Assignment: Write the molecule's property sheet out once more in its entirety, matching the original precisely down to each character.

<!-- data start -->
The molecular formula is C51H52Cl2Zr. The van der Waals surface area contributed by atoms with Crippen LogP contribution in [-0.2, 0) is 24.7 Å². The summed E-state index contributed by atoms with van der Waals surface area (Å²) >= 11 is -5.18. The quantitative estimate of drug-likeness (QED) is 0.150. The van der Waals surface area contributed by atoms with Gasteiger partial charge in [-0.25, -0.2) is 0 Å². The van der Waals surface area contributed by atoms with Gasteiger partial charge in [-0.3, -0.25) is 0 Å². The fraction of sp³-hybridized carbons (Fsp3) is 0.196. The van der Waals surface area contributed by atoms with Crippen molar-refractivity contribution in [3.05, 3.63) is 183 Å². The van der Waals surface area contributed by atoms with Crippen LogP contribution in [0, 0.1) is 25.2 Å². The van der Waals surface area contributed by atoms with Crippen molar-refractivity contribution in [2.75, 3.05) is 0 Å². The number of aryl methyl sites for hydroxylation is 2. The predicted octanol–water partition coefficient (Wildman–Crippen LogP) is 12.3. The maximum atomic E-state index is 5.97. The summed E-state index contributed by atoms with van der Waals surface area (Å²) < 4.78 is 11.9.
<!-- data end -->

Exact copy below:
The molecular formula is C51H52Cl2Zr. The van der Waals surface area contributed by atoms with Crippen LogP contribution in [-0.2, 0) is 24.7 Å². The summed E-state index contributed by atoms with van der Waals surface area (Å²) >= 11 is -5.18. The quantitative estimate of drug-likeness (QED) is 0.150. The van der Waals surface area contributed by atoms with Gasteiger partial charge in [-0.25, -0.2) is 0 Å². The van der Waals surface area contributed by atoms with Gasteiger partial charge in [-0.3, -0.25) is 0 Å². The fraction of sp³-hybridized carbons (Fsp3) is 0.196. The van der Waals surface area contributed by atoms with Crippen molar-refractivity contribution in [3.05, 3.63) is 183 Å². The van der Waals surface area contributed by atoms with Crippen LogP contribution in [0, 0.1) is 25.2 Å². The van der Waals surface area contributed by atoms with Crippen molar-refractivity contribution in [2.75, 3.05) is 0 Å². The number of aryl methyl sites for hydroxylation is 2. The predicted octanol–water partition coefficient (Wildman–Crippen LogP) is 12.3. The maximum atomic E-state index is 5.97. The summed E-state index contributed by atoms with van der Waals surface area (Å²) < 4.78 is 11.9.